The adoption of Security Council Resolution 1325 (2000), which celebrated its 15th anniversary just two weeks ago, was a milestone for countless women’s rights organizations and networks, both at UN headquarters and among women peacebuilders “on the ground”.
Resolution 1325 recognizes women’s important contribution to the prevention and resolution of conflicts, considering them not only as victims but as important agents for peace. Integrating both participation and protection concerns, the women, peace and security agenda stresses the full, equal and meaningful participation of women in conflict resolution mechanisms by partaking in all decision-making processes in regards to peace and security. It further emphasizes the need to address pervasive sexual and gender-based violence in armed conflict, including through gender-sensitive training for peacekeeping staff, establishing special protection measures for women and girls, and ending impunity for perpetrators of sexual violence. Resolution 1325 further calls for mainstreaming gender in mission mandates and reports as well as for increasing the number of female special representatives. It also obliges the Security Council to consult with national and international women’s organizations before taking any steps regarding the WPS agenda. Additionally, the uniqueness of S/RES 1325 lies in the engagement of women’s civil society in the open drafting process that preceded its adoption.
The inclusion of DDR in the WPS agenda made slow progress. Resolution 1325 only goes as far as to include a paragraph stating that the Security Council “[e]ncourages all those involved in the planning for disarmament, demobilization and reintegration to consider the different needs of female and male ex-combatants and to take into account the needs of their dependents.” (S/RES 1325 (2000/OP 13))
However, the subsequent WPS resolution 1820 (2008) on sexual violence in armed conflict, which details the zero-tolerance policy for SGBV for all peacekeeping operations and calls for pre-deployment and on-the-ground awareness training, determines that the Security Council and relevant UN agencies have to consult with women and women-led organizations concerning the design and implementation of DDR and SSR programs. This commitment is reiterated in S/RES 1888 (2009), which also introduces specific provisions for the protection of women and children from rape and violence, such as Women’s Protection Advisors and Gender Advisors as part of peacekeeping missions. It particularly calls for measures to address, prevent and tackle sexual violence in DDR and SSR programming.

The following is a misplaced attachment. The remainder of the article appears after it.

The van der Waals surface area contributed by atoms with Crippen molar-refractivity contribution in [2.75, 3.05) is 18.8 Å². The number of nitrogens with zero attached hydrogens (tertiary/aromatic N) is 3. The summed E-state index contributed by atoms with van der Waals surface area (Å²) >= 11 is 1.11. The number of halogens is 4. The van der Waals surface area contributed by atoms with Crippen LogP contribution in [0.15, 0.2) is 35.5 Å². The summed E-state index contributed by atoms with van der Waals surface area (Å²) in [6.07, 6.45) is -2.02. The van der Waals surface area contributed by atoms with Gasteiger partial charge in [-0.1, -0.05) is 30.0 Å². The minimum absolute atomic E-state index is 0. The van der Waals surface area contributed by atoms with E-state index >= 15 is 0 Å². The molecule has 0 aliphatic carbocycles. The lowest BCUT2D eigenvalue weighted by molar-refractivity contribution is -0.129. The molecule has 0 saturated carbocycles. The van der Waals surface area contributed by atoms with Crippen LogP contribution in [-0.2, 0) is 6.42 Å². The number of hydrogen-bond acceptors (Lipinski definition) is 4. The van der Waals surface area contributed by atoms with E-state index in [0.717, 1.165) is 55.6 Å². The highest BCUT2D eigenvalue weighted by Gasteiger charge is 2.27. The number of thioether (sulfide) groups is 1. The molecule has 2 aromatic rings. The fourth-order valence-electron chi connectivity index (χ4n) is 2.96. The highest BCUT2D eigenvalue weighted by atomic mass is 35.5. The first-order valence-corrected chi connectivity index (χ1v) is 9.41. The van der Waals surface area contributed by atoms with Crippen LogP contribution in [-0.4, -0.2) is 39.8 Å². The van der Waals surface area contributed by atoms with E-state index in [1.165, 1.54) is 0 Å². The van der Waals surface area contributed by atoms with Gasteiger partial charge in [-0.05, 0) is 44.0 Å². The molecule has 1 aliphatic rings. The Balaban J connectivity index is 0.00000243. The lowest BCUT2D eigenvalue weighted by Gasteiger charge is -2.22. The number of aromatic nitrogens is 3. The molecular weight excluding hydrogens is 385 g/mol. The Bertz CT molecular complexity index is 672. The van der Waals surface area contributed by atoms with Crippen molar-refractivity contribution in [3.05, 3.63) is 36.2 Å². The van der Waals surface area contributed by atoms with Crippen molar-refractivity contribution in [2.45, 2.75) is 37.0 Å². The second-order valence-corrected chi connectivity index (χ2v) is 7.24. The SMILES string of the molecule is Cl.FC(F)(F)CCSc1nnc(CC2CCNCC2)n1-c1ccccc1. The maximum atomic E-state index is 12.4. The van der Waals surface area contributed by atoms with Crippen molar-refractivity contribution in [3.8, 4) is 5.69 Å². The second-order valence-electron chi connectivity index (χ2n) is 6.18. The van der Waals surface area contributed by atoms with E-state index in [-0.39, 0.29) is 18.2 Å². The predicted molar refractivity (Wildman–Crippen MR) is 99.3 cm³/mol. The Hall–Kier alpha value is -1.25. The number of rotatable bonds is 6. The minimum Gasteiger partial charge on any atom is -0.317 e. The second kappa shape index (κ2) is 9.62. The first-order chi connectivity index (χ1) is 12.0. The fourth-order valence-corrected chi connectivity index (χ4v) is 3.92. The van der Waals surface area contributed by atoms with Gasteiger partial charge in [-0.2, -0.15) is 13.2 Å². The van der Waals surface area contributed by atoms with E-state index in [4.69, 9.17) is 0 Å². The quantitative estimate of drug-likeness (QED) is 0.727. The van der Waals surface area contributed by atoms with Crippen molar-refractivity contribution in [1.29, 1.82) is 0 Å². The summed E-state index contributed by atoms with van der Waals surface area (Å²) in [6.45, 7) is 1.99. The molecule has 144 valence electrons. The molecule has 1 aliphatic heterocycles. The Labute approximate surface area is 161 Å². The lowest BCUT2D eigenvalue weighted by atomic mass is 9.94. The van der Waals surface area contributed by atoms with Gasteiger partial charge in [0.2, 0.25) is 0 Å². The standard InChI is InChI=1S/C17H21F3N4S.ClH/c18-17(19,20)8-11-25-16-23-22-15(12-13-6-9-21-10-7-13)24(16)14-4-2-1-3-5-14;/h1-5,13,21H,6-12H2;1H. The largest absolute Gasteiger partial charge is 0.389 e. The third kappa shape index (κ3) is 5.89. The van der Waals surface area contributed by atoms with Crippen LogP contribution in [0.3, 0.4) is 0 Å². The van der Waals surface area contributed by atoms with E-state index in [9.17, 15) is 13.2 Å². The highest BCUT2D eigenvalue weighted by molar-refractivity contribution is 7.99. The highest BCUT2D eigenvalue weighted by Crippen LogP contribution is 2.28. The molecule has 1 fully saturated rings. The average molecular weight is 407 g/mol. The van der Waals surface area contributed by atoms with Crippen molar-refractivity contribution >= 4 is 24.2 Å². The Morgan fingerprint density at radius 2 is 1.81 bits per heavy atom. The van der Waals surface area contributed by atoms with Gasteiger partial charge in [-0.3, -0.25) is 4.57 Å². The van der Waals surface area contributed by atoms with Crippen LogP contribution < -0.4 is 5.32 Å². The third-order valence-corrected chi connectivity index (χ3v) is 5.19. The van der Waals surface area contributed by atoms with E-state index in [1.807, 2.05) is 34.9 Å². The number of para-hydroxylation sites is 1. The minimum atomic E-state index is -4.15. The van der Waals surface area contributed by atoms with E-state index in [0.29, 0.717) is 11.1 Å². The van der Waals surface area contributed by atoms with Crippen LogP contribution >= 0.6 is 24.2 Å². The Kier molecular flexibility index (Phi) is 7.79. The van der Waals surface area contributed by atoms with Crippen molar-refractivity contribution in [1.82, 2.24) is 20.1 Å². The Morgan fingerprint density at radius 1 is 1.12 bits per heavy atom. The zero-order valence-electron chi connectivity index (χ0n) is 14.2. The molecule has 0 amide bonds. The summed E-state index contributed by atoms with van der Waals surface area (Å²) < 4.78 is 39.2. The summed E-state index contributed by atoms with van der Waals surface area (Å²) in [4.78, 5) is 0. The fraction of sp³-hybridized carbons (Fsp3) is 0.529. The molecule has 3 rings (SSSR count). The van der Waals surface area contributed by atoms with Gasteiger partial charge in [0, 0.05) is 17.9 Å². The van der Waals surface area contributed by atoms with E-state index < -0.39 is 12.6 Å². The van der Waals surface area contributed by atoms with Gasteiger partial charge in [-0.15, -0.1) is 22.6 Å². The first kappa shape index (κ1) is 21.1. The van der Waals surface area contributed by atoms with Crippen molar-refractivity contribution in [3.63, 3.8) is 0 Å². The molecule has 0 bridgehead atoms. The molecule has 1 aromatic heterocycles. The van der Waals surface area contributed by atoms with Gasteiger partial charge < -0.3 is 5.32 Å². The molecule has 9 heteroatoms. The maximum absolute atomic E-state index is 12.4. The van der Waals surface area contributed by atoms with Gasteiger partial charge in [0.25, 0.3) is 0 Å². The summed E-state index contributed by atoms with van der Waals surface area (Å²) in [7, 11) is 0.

Finally, resolution 1889 (2009) introduces the term “women associated with armed groups” and “[c]alls upon all those involved in the planning for disarmament, demobilization and reintegration to take into account particular needs of women and girls associated with armed forces and armed groups and their children, and provide for their full access to these programmes.” (S/RES 1889 (2009/OP 13))
Resolution 2106 (2013) reiterates the Secretary General’s responsibility to assist national authorities in ensuring women’s participation in addressing sexual violence and further explicitly states that protection mechanisms for women and girls must be established in cantonment sites as well as “for civilians in close proximity of cantonment sites and in communities of return“ (S/RES 2106 (2013/OP 16 (a))) It also for the first time addresses the need to offer “trauma and reintegration support” to women and children associated with armed groups and ex-combatants.
Resolution 2106 (2013) further addresses women’s participation in SSR efforts, highlighting the importance of gender-sensitive training and a careful vetting process to exclude those that have previously perpetrated or commanded (the use of) sexual violence. Ultimately, resolution 2122 (2013) reiterates that mission mandates must facilitate women’s participation and protection in, inter alia, DDR and SSR processes.
While the repeated mention of gender concerns and women’s participation in DDR and SSR processes is positive, there are plenty aspects left to consider. Generally, women’s and children’s needs, including those of women and child combatants, differ and should therefore be addressed separately in all instances. Specific attention must be paid to reintegration programs, including gender-sensitive reintegration packages and psychosocial support for women ex-combatants and WAAGs who are survivors of sexual violence. Ultimately, regarding the mentions of DDR and SSR in the WPS agenda, the protection aspect outweighs the participation aspect. A stronger focus on the political reintegration of women ex-combatants and WAAGs is therefore highly desirable – which leads back to the core of the agenda, namely recognizing women as agents for peace.
By Nadine Lainer.